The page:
Arrow-right Camera
Go to e-Edition Sign up for newsletters Customer service
Subscribe now
News >  Column

Doug Clark: Set phasers to stun: ‘Star Trek’ hacker fesses up

Ryan Gallagher says he was the hacker who leaked a “Star Trek” movie script in 1994. (Dan Pelle)
Ryan Gallagher says he was the hacker who leaked a “Star Trek” movie script in 1994. (Dan Pelle)

Confession, they say, is good for your soul.

It’s pretty good for stirring up some laughs, too.

At least there was plenty of laughter when Ryan Gallagher owned up to being the culprit behind a 20-year-old mystery.

“Enterprising Hacker Leaks Star Trek Script.”

That clever headline appeared on the front page of this newspaper back on July 1, 1994.

Gallagher was never identified in the story. Barely 16 at the time, his status as a minor no doubt kept him from achieving any unwanted local fame.

But with the story’s double-decade anniversary nearing, Gallagher decided it was time to come clean about his role as that enterprising hacker.

And tell the tale of how a supposedly top-secret script for an unreleased Star Trek movie found its way onto the electronic bulletin board of a Spokane computer club.

“While Paramount Pictures has announced some of the plot twists in the upcoming film, “Star Trek VII: Generations,” they didn’t count on someone spilling all the beans,” read the opening sentence of Ward Sanderson’s 1994 story.

“I wasn’t even looking for it,” Gallagher said of the script over lunch Friday.

“One of my big loves was Star Trek. I was a huge Star Trek fan. Finding it was a huge thrill and I wanted to share it.”

Gallagher chuckled.

“I just stumbled upon it,” he added. “I just kind of hit the jackpot.”

Gallagher is an articulate, affable guy. Now 35, he’s married and still as passionate about computers as he was when he encountered his first Mac back in middle school.

Today, Gallagher is a digital content programmer and live data specialist for CBS Outdoor, one of the world’s largest outdoor media companies. He also does part-time audio and video work for the Spokane Arena.

To varying degrees, computers play a part in practically all of our lives.

Sure, we may love to gripe and moan about them. But admit it. We’re all cyberjunkies who get the shakes when our smartphones go missing.

What would we do without the instant communication, the on-demand movies, the GPS guidance and the argument-winning wisdom at the touch of a keystroke or two?

Ah, but it was a different cyberworld 20 years ago.

The Internet was so crude that Al Gore hadn’t felt an urge to brag about creating it.

Computer geeks like Gallagher chatted with other users via electronic bulletin board systems that relied on temperamental phone lines.

Just a high school kid, Gallagher had a natural knack for understanding computer code and customizing graphics.

He was a member of the Macintosh Apple Club of Spokane, even editing the club newsletter for a time, he said.

“It was my sport. Technical things were never an issue.”

Gallagher also possessed the burning curiosity of an explorer.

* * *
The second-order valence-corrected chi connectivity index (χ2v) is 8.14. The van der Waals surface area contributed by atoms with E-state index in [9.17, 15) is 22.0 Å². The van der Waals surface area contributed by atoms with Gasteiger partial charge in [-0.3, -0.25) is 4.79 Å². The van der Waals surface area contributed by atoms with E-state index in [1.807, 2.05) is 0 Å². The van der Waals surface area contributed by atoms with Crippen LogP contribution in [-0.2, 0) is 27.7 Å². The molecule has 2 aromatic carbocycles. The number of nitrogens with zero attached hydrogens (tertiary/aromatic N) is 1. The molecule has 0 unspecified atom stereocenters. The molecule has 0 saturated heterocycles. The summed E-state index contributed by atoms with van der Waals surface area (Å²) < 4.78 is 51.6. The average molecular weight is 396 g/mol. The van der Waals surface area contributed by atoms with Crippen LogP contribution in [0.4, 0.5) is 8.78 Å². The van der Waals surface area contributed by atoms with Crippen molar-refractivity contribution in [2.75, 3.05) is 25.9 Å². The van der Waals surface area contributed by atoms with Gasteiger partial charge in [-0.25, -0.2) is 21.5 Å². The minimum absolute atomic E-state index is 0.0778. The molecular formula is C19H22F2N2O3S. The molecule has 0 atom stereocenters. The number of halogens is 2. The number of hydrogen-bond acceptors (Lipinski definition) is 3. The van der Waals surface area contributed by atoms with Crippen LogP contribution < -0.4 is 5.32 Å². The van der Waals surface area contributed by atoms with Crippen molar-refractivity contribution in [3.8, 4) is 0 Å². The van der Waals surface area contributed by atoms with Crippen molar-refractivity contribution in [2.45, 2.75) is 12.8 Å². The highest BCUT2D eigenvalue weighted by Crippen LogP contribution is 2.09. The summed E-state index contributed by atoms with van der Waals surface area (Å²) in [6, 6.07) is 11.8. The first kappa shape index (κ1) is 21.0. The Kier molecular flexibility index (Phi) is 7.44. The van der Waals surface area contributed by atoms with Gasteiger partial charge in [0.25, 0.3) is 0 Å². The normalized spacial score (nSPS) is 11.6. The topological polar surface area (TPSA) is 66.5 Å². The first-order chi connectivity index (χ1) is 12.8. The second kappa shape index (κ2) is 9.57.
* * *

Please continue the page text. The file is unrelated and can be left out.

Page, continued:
Nowadays, terms like “hacking” and “leaking” carry sinister Edward Snowden baggage.

Back then, however, young hackers like Gallagher were motivated not by vandalism, but by wanting to test their skills and see what they could do.

Which is how he wound up with that Star Trek script.

Gallagher said he had been chatting with someone from the Netherlands. They engaged in some “random electronic exploration” that led them into a remote computer where they discovered a file that had some telltale words like “Star Trek” and “Generations” on it.

It was also written in script form, with movielike instructions for wide shots, etc.

Gallagher downloaded the file and packaged it into a more readable format. Then he posted the complete 120-page script on the Mac club bulletin board.

That wasn’t the wisest thing to do since anybody could see it, like the reporter who smelled a story and made a call to Paramount.


A studio spokesman he quoted was not amused. He saw the file’s removal as “definitely illegal” and “a violation of copyright laws.”

Double oops.

Gallagher had no idea that a storm of fecal proportions was brewing until he read the newspaper while riding on a city bus.

“I was freaking out,” Gallagher recalled. “It was the only time that I was ever a part of a front-page thing.”

In Star Trek parlance, the crisis was more Tribble than Klingon.

The script was removed from the Mac club’s bulletin board, although it appeared someone else had beamed it to America Online.

Gallagher was banned from using the local message board for a time. The worst thing, he said, came in a rather scary call from a studio security man who began the conversation by asking, “Do you mind if I record this?”

“I was terrified at the time,” Gallagher said.

“But Paramount knew I was a minor. That’s what saved me. They just wanted to plug the hole.”

And so life went on.

“Star Trek VII: Generations,” opened in November to rather lackluster reviews.

William Shatner went on to become one of TV’s most highly prized pitchmen.

And young Gallagher?

He learned his lesson while keeping his love for computers alive.

At 17, just a year after his hacking episode, the Shadle Park High School senior won a Chase Youth Award for founding his own computer design company.

Fade to black.

Doug Clark is a columnist for The Spokesman-Review. He can be reached at (509) 459-5432 or by email at